Chicken and dumplings. A southern classic homemade with bone-in chicken braised in a creamy gravy, and tender drop dumplings, is comfort food defined.
I brown chicken parts in butter and add a splash of white wine to the gravy for grandeur. For extra richness, stir warm cream into the gravy just before serving—a tip I learned from Jennifer Hill Booker’s Field Peas to Foie Gras: Southern Recipes with a French Accent. She also saves time stirring leftover roasted chicken into this chicken and dumplings dish instead of cooking a whole bird.–Toni Tipton-Martin
Classic Chicken and Dumplings
For the chicken
- One (3 1/2- to 4-pound) frying chicken cut into pieces
- 2 teaspoons kosher salt plus more to taste
- 1 teaspoon freshly ground black pepper
- 1/2 teaspoon paprika
- 1/3 cup all-purpose flour
- 1/4 cup bacon drippings mild vegetable or olive oil, or butter
- 1 cup (5 oz) chopped onions
- 1/2 cup (2 oz) celery cut into 1/4-inch (6-mm) dice
- 1/2 cup (2 1/2 oz) carrots cut into 1/4-inch (6-mm) dice
- 2 garlic cloves minced
- 1/2 teaspoon dried thyme
- 4 cups homemade chicken stock or canned chicken stock
- 1/2 cup dry white wine (optional)
- 1 small bay leaf
- 1 cup heavy cream or half-and-half
- 1 tablespoon minced fresh parsley
For the drop dumplings
- 2 cups all-purpose flour
- 2 teaspoons baking powder
- 1/2 teaspoon kosher salt
- 1/2 teaspoon dried thyme
- 2 large eggs
- 1/2 cup whole milk
- 2 tablespoons melted shortening or mild vegetable oil
Make the chicken
- Pat the chicken dry with paper towels. Season the chicken with the salt, pepper, and paprika.
- Place the flour in a paper or resealable plastic bag or shallow dish, add the chicken, and toss to coat.
- In a large heavy pot or Dutch oven over medium-high heat, warm the bacon fat, oil, or butter until sizzling, 3 to 4 minutes.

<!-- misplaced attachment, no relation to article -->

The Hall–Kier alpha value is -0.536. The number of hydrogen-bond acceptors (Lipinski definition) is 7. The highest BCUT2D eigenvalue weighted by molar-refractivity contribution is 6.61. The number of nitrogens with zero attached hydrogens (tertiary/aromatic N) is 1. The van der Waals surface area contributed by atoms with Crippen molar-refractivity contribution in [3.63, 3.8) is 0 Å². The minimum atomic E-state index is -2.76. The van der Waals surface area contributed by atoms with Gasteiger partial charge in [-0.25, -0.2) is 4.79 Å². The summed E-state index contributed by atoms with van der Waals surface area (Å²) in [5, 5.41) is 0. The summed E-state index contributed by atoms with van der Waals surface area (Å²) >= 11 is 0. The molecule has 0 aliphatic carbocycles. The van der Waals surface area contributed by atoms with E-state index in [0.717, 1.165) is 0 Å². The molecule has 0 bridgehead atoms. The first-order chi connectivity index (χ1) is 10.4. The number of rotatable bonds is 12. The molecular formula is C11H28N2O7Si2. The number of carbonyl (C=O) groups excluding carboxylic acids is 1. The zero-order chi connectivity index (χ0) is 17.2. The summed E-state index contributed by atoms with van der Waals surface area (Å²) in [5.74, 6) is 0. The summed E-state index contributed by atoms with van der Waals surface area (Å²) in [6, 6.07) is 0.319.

- Reduce the heat to medium. Working in batches and being careful not to crowd the pan, add the chicken, a few pieces at a time, and cook until well browned, 6 to 8 minutes per side. Transfer the chicken to a plate.
- Add the onions, celery, carrots, garlic, and thyme to the drippings in the pot and cook, stirring occasionally, until tender and fragrant, 6 to 8 minutes.
- Add 4 cups chicken stock and the wine, if using, stirring and scraping up any browned bits that are stuck to the bottom of the pan. Add salt to taste. Add the bay leaf and return the chicken to the pot. Bring to a boil, reduce the heat to medium, cover, and simmer until the chicken is cooked through, about 40 minutes.
Make the drop dumplings
- In a large bowl, stir together the flour, baking powder, salt, and thyme. Make a well in the center of the dry ingredients. Stir in the eggs, milk, and melted shortening or oil until well mixed.
Finish the chicken and dumplings
- Remove and discard the bay leaf from the chicken. Increase the heat under the chicken and gravy to medium-high and wait until bubbles begin to appear around the sides of the pot, about 1 minute.
- Drop the dumplings by the tablespoon on the surface of the chicken and gravy.
- Reduce the heat to medium-low, cover, and simmer, without opening the lid so the dumplings steam and become tender, for 15 to 20 minutes.